The last thing Justin Martense wants to do is fling himself back into the ancient war between the Great Old Ones and their relentless enemies. Now that his family’s inherited illness has shown up, he wants nothing more than to wrap up eleven years of farming in the Catskill town of Lefferts Corners and figure out what to do with the rest of his life. Suddenly a letter from his old friend Owen Merrill shatters those plans—for Owen is in terrible danger in the Red Hook neighborhood of Brooklyn, and the letter carries a cryptic call for help. With his friends Arthur and Rose Wheeler, he hurries south through a half-ruined landscape to try to answer the call.
But more waits beneath the crumbling sidewalks of the decaying Red Hook neighborhood than Justin can imagine: a half-human sorceress with strange powers, shapeless horrors from the deeps of time, and a colossal device left buried in the living rock by the serpent folk of ancient Valusia, which may hold the key to the fulfillment of the Weird of Hali. The enemies of the Great Old Ones are in Red Hook as well, searching for the device, for Owen—and for Justin. Before he can overcome the dangers that surround him, Justin must gather the clues from a century-old mystery, journey through time into the forgotten past of New York City, obtain a key of silver from a long-dead witch, bring that back to his own time, and then take it into the deep places under Brooklyn—down a stair that no living person can descend ...
The Weird of Hali: Arkham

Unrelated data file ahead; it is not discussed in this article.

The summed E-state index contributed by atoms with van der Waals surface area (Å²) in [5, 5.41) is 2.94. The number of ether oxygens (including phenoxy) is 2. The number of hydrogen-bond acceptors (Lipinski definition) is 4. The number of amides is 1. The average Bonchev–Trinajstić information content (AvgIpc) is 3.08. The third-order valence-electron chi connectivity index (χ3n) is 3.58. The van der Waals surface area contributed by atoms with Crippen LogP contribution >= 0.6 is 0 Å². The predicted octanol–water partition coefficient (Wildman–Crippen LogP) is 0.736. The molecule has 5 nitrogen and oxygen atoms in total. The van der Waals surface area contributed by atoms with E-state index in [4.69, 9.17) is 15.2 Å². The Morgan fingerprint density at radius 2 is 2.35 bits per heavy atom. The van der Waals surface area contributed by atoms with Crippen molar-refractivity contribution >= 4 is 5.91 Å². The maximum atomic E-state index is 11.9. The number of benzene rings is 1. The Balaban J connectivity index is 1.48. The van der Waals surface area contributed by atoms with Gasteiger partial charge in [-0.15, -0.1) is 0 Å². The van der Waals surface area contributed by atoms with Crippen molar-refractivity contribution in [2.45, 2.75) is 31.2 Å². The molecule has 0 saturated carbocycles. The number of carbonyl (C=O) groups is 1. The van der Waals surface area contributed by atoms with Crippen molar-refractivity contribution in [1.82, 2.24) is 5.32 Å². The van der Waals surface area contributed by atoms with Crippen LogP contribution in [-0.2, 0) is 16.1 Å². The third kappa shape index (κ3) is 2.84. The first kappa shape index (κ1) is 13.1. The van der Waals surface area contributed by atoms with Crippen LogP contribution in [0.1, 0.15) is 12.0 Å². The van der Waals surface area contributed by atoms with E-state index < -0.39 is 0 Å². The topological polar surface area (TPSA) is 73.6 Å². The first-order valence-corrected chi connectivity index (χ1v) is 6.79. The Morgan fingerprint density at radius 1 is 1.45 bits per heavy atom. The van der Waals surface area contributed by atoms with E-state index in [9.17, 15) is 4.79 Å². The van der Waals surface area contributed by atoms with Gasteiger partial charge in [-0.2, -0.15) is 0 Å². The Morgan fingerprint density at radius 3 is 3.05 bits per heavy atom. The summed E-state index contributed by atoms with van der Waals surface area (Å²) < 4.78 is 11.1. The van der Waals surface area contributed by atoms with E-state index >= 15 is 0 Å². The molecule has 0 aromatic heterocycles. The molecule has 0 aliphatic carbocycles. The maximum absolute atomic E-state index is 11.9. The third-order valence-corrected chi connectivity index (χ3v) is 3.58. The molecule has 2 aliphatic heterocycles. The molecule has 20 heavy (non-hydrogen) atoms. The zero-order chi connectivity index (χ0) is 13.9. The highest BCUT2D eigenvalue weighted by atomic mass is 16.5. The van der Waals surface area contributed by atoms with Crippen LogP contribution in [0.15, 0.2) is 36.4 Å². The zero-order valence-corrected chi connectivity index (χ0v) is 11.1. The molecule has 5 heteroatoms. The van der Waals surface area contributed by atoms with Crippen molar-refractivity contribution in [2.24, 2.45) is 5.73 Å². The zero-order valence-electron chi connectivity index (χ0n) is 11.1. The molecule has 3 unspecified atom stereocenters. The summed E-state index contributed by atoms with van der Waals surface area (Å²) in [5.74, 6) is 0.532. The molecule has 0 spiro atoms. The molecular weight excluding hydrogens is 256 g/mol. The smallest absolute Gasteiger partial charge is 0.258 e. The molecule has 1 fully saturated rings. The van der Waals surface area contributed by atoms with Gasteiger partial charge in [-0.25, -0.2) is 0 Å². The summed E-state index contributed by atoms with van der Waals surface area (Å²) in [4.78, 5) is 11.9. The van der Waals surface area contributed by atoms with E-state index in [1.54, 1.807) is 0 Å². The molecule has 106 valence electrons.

The Stars Are Right At Last ...
Twenty years have passed since the ancient war between the Great Old Ones and their bitter enemies swept Owen Merrill away from the world he thought he inhabited. As a seventh-degree initiate in the Starry Wisdom Church, he knows that the time is close when Great Cthulhu will awaken in his temple-tomb in drowned R’lyeh and end that war once and for all. Neither he nor any of the servants of the Great Old Ones is prepared, however, for the last desperate counterstroke of the Radiance—the unleashing of the Color out of Space, an alien form of matter that can end all life on Earth.
As the final conflict looms, Owen flings himself on a last desperate quest to stop the descent of the Color out of Space. His journey will take him from the ruins of a New Jersey college town to a long-forgotten stair descending into a Virginia graveyard, and then to the Dreamlands and beyond. Helping him are a renegade Radiance negation team commander, a sorcerer out of archaic legend, the youngest of the Great Old Ones, and his own witch-daughter Asenath, but against him stands the massed might of the Radiance, a being of the outer voids summoned by the enemies of the Great Old Ones, and the Color out of Space itself ...
The Roleplaying Game
Weird of Hali is a slender 193-page book, packed with useful rules and details on Greer's setting.
The book makes this note on the meaning of the word eldritch:-
El•dritch /’el-drich/ adj. [perh. fr. (assumed) ME elfriche fairyland, fr. ME
elf + riche kingdom, fr. OE ríce—more at rich] (1508): weird, eerie
—from Webster’s Ninth New Collegiate Dictionary, 1986
Here's what the introduction has to say.